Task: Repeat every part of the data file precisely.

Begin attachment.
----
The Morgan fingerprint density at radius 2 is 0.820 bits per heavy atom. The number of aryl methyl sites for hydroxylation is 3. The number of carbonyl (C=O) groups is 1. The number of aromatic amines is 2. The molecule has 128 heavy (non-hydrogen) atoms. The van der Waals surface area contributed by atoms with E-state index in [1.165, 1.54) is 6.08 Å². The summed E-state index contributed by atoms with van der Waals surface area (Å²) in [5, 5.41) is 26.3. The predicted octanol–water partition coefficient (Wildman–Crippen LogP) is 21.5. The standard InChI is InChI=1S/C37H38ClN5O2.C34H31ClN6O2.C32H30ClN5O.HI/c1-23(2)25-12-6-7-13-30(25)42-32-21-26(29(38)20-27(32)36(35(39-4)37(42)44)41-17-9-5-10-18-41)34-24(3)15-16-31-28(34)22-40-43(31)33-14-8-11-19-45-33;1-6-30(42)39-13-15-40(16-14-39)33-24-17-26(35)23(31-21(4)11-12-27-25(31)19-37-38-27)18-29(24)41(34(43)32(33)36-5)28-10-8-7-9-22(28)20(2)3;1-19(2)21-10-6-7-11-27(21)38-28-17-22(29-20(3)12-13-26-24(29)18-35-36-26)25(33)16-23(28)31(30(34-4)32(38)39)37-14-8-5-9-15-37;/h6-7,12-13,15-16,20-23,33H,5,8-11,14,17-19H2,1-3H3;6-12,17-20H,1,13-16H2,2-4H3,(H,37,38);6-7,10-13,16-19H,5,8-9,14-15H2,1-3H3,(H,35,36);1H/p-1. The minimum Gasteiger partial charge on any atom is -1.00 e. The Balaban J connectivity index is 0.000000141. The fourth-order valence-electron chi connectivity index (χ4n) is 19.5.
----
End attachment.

The Morgan fingerprint density at radius 2 is 0.820 bits per heavy atom. The number of aryl methyl sites for hydroxylation is 3. The number of carbonyl (C=O) groups is 1. The number of aromatic amines is 2. The molecule has 128 heavy (non-hydrogen) atoms. The van der Waals surface area contributed by atoms with E-state index in [1.165, 1.54) is 6.08 Å². The summed E-state index contributed by atoms with van der Waals surface area (Å²) in [5, 5.41) is 26.3. The predicted octanol–water partition coefficient (Wildman–Crippen LogP) is 21.5. The standard InChI is InChI=1S/C37H38ClN5O2.C34H31ClN6O2.C32H30ClN5O.HI/c1-23(2)25-12-6-7-13-30(25)42-32-21-26(29(38)20-27(32)36(35(39-4)37(42)44)41-17-9-5-10-18-41)34-24(3)15-16-31-28(34)22-40-43(31)33-14-8-11-19-45-33;1-6-30(42)39-13-15-40(16-14-39)33-24-17-26(35)23(31-21(4)11-12-27-25(31)19-37-38-27)18-29(24)41(34(43)32(33)36-5)28-10-8-7-9-22(28)20(2)3;1-19(2)21-10-6-7-11-27(21)38-28-17-22(29-20(3)12-13-26-24(29)18-35-36-26)25(33)16-23(28)31(30(34-4)32(38)39)37-14-8-5-9-15-37;/h6-7,12-13,15-16,20-23,33H,5,8-11,14,17-19H2,1-3H3;6-12,17-20H,1,13-16H2,2-4H3,(H,37,38);6-7,10-13,16-19H,5,8-9,14-15H2,1-3H3,(H,35,36);1H/p-1. The minimum Gasteiger partial charge on any atom is -1.00 e. The Balaban J connectivity index is 0.000000141. The fourth-order valence-electron chi connectivity index (χ4n) is 19.5.